A conflicted performance from JOY. @ The Foundry, 15th November
Despite being notoriously bad at estimating set lists, I am a little surprised to turn up to The Foundry at 9pm to find it almost entirely empty. After asking around, I find out the first opener for the show is about to start, but that the star of the evening, JOY., wouldn’t be on until around 10.45. Resolved to a long night, I settle into a corner and childishly suck on The Foundry’s most recent alcoholic experiment: sweet liqueur and fizzy stuff in a plastic ziplock pouch a la Caprisun. I feel about four years old.
The first opening act, Joe Mungovan, takes the stage unassumingly. A beardy, laid-back guy with an aesthetically pleasing face and an equally pleasing guitar, Joe quickly wins over the small audience with passionate, minimalist guitar work and a voice that can only be described as spectacular. Matt Corby-esuqe in style and manner, Mungovan is utterly charming as he squints into the room, throws back his head, and lets his rich, powerful, aching vocals echo through the bar. Appearing both confident and humble, he puts a gorgeous spin on MGMT‘s Electric Feel, weaving the cover into a set of varied but equally powerful originals. It’s quite a start to the evening.
After a bit of a break, second opener Owen Rabbit takes the stage with a menagerie of synths, pedals, laptops, and other electronic gadgetry. And before describing what exactly he did with it all, I’d like to formally apologise to Owen and readers for a previous review of Safia, for which Mr Rabbit opened, when I called him overly emotional and underwhelming. I was wrong. In an intimate venue with good sound, Owen Rabbit is a quiet genius. His soundscapes weave colours and patterns so smoothly and slickly that it’s hard to believe he’s putting it all together live in front of us. His voice blends a huskiness akin to Chet Faker with raw lyricism similar to Frightened Rabbit and he delights the audience with his playful approach to soundscaping, using nicknacks from a box covered in duck wallpaper to create fascinating sounds and tracks. It’s a joy to see.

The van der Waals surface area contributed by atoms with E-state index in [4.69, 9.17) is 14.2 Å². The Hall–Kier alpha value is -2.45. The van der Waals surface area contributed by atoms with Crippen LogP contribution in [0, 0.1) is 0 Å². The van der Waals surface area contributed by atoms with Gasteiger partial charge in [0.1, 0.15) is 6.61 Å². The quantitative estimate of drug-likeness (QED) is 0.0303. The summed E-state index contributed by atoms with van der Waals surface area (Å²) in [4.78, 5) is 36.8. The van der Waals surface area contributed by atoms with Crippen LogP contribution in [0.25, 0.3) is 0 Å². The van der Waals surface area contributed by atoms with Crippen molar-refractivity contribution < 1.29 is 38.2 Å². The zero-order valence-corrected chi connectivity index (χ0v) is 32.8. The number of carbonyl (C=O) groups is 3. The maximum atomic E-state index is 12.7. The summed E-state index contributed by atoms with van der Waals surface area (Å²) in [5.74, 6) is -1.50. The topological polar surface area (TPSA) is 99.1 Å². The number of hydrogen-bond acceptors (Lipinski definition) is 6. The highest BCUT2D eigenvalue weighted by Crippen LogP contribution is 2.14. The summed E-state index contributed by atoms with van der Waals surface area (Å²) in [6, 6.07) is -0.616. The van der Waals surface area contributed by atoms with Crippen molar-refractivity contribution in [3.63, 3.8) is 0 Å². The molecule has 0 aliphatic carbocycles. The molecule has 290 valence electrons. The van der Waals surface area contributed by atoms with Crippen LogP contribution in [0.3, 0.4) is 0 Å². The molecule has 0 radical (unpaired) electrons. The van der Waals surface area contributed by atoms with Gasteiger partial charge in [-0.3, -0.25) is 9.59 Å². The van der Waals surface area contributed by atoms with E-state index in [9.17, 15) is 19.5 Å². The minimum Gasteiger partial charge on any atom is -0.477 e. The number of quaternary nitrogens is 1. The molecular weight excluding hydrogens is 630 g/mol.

Finally, JOY. takes to the stage. She wears a Calvin Klein crop top, black tracksuit pants, a hoodie, and gold bling. Launching into Crazy For You, bass fills the room as a drummer and keyboardist recreate the clever layering of the recording; yet, when JOY. begins her verse, her soft, ethereal voice seems lost in all the sound. She herself seems slightly lost, as if she wandered onstage in a haze, wearing an image she’s not sure she embodies. The audience senses a little tension; they nod along but can’t fully relax until she does. The next couple of songs follow suit: JOY. gesturing and mouthing passionately but somehow failing to absorb the space allotted to her, keeping back the audience instead of letting them in. She sends the band away for a couple of songs which she DJs herself, including a clever and refreshing cover of Rihanna‘s Bitch Betta Have My Money. Adding a sweet yet edgy touch to the track, we catch a glimpse of the creativity behind her stunning EP, ODE. She admits her nervousness and stumbles over a lyric, but the audience enjoys the track, happy to have a small peek at what seems like the real JOY.
Heads or Tails is the turning point – sadly towards the end of the show. The stripped back, minimal track allows JOY.‘s voice to shine, demonstrating her subtle vocal twists and turns. She stands still on stage and finally lets the audience in. They fall in love. The result is breathtaking.
The show ends on a high with a remastered, stripped back version of Captured, which shows off JOY.‘s flawless production skills. She seems at ease, her voice spectacular, her image less refined. It seems to me a quick vision of what she could or will be: an artist unashamedly talented and unafraid to open up. The crowd funnels away from a striving, yearning performance that is desperate to grow and filled with potential.